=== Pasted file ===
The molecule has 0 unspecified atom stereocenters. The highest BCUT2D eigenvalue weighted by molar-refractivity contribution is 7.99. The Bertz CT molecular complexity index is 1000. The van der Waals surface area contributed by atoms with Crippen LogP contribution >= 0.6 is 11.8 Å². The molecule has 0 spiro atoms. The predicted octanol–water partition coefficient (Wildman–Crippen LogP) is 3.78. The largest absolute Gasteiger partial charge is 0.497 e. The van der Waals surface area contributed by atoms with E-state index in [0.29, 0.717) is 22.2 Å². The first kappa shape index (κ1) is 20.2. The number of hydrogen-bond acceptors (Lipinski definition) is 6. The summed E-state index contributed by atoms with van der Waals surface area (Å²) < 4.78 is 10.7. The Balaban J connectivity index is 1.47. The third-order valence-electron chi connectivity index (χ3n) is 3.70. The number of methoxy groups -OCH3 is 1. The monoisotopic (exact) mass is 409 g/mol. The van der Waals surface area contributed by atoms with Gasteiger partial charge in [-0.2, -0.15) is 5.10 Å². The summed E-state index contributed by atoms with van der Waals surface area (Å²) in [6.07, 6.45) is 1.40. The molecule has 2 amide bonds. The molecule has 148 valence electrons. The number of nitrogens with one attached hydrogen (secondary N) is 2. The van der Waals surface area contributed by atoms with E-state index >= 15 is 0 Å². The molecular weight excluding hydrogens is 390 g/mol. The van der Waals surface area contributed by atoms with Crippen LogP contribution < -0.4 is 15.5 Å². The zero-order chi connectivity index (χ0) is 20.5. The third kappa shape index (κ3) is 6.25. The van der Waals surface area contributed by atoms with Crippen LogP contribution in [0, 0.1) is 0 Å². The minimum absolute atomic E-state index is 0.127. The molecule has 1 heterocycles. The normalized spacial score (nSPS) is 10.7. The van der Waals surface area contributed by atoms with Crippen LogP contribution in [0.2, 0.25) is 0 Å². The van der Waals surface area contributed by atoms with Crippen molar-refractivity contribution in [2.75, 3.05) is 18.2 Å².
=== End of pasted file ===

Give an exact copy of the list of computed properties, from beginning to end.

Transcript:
The molecule has 0 unspecified atom stereocenters. The highest BCUT2D eigenvalue weighted by molar-refractivity contribution is 7.99. The Bertz CT molecular complexity index is 1000. The van der Waals surface area contributed by atoms with Crippen LogP contribution >= 0.6 is 11.8 Å². The molecule has 0 spiro atoms. The predicted octanol–water partition coefficient (Wildman–Crippen LogP) is 3.78. The largest absolute Gasteiger partial charge is 0.497 e. The van der Waals surface area contributed by atoms with E-state index in [0.29, 0.717) is 22.2 Å². The first kappa shape index (κ1) is 20.2. The number of hydrogen-bond acceptors (Lipinski definition) is 6. The summed E-state index contributed by atoms with van der Waals surface area (Å²) < 4.78 is 10.7. The Balaban J connectivity index is 1.47. The third-order valence-electron chi connectivity index (χ3n) is 3.70. The number of methoxy groups -OCH3 is 1. The monoisotopic (exact) mass is 409 g/mol. The van der Waals surface area contributed by atoms with Gasteiger partial charge in [-0.2, -0.15) is 5.10 Å². The summed E-state index contributed by atoms with van der Waals surface area (Å²) in [6.07, 6.45) is 1.40. The molecule has 2 amide bonds. The molecule has 148 valence electrons. The number of nitrogens with one attached hydrogen (secondary N) is 2. The van der Waals surface area contributed by atoms with E-state index >= 15 is 0 Å². The molecular weight excluding hydrogens is 390 g/mol. The van der Waals surface area contributed by atoms with Crippen LogP contribution < -0.4 is 15.5 Å². The zero-order chi connectivity index (χ0) is 20.5. The third kappa shape index (κ3) is 6.25. The van der Waals surface area contributed by atoms with Crippen LogP contribution in [0, 0.1) is 0 Å². The minimum absolute atomic E-state index is 0.127. The molecule has 1 heterocycles. The normalized spacial score (nSPS) is 10.7. The van der Waals surface area contributed by atoms with Crippen LogP contribution in [0.2, 0.25) is 0 Å². The van der Waals surface area contributed by atoms with Crippen molar-refractivity contribution in [2.75, 3.05) is 18.2 Å².